*. Basically what we have here is a documentary look behind-the-scenes at a fictional production of Richard III. It was Al Pacino’s first turn at directing and he shot it over a four-year period, ending up with over 80 hours of footage. A remarkable job of editing then, if nothing else, as it flows seamlessly, as though shot in a couple of months.
*. The politics behind the play Richard III are notoriously complicated, so some of the background material consists of interviews with historians and the like explaining what’s going on in the scenes we see being performed. Just what was “the winter of our discontent”? Now you know. It’s sort of like Coles Notes on video.
*. What I found more interesting though is the discussion behind how the play was going to be presented. For example there’s the letter Edward gets warning him that G of Edward’s heirs the murderer shall be. Should the G be changed to C so as not to confuse people who don’t know that the Duke of Clarence’s name is George? Or would that be taking too big a liberty?
*. If there’s a disappointment in this approach it’s in the fact that this sort of discussion only revolves around issues relating to a stage production of the play. There is little to no talk of how to make Richard III into a more engaging or popular sort of movie. I missed that. For example, I really liked the angle of the shot of the soldiers coming downhill to finish Richard off after sticking him with arrows. But to what extent was that a conscious decision, for whatever reason, and how much of it was dictated by the location?
*. Pacino’s brand of Method acting can run very hot or cold, but in his favour I think he managed to pull Shakespeare off very well, both her and playing Shylock in The Merchant of Venice (2004). He does give a good sense of Richard enjoying himself, or Pacino enjoying himself being Richard. This led me to wonder whether this was really Pacino behind the scenes, or if he was still hamming it up for the camera, or if there is a difference. I have a hard time imagining Pacino not being “on.”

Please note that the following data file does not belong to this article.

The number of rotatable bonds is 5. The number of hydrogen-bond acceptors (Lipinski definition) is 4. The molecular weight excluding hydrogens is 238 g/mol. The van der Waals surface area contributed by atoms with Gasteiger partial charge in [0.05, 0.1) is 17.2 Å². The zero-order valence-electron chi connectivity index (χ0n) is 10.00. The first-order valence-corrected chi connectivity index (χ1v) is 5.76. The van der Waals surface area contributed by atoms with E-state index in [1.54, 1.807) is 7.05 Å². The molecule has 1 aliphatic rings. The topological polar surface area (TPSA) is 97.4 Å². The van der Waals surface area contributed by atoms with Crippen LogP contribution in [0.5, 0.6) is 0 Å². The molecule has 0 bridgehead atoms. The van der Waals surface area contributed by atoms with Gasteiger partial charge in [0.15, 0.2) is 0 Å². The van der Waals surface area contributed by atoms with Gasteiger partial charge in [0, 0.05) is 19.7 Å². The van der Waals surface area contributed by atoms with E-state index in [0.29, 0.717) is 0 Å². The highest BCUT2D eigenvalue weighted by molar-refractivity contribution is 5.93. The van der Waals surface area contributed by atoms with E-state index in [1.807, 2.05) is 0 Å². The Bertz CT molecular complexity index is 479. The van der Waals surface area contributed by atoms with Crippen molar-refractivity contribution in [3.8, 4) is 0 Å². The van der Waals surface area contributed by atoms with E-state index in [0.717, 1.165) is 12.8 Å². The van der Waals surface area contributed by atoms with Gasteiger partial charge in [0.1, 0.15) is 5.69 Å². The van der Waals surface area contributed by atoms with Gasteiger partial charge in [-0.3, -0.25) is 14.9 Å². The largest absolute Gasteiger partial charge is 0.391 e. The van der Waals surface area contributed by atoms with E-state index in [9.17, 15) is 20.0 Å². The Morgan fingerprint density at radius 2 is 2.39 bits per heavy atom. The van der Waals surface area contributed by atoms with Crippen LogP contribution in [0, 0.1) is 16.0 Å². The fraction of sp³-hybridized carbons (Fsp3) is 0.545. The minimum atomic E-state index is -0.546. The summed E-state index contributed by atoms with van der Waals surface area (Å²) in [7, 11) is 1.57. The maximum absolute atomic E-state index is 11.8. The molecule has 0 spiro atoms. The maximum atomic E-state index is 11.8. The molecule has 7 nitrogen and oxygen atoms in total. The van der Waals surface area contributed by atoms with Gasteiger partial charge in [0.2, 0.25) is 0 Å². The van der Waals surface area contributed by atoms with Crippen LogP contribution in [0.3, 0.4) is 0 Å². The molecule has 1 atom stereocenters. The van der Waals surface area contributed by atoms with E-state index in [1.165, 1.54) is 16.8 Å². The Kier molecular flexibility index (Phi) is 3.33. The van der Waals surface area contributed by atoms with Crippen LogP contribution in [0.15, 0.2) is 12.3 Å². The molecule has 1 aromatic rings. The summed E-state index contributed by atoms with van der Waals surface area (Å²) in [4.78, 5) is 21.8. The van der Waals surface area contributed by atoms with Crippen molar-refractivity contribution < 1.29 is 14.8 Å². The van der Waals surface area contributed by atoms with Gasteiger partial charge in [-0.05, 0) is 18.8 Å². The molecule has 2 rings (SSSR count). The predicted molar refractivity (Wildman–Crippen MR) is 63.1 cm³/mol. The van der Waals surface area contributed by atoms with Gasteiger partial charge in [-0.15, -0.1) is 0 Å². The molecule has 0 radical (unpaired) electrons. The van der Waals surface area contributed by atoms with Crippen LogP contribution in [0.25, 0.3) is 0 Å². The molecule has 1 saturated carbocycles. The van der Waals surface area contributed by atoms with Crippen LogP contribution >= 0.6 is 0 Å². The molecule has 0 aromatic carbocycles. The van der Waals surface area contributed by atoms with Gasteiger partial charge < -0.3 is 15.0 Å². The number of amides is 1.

*. The cast runs hot and cold too. Winona Ryder, who specialized in being miscast in her career, is hopeless here as Anne. And I say that as a Ryder fan (she should have won an Oscar for her turn in The Age of Innocence). Alec Baldwin is also hopeless as Clarence. Some people should probably avoid Shakespeare.
*. Meanwhile, I know that he’s a fallen star now but I would have liked to have seen more of Kevin Spacey as Buckingham. A good choice for the part, especially as he would go on to play Richard on stage in a Sam Mendes production that ran from 2011 to 2012, and reprised the role in House of Cards. You’d think he’d have some real insights into the part.
*. Another interesting angle I wish they’d developed a bit further has to do with the different attitudes toward Shakespeare taken by British and American actors and producers, informed by snippets of interviews with the likes of Derek Jacobi, John Gielgud, Vanessa Redgrave, and Kenneth Branagh. At one point it’s suggested that Brits are less deferential to the Bard, and I think this may be right. Perhaps it’s a comfort thing. I’d note that Pacino originally wanted to just make a film of Richard III but then didn’t think he could compete with Olivier’s 1955 version. But Olivier took some pretty big liberties with the text, as he did with all of his Shakespeare adaptations (especially Hamlet). Ian McKellen would too.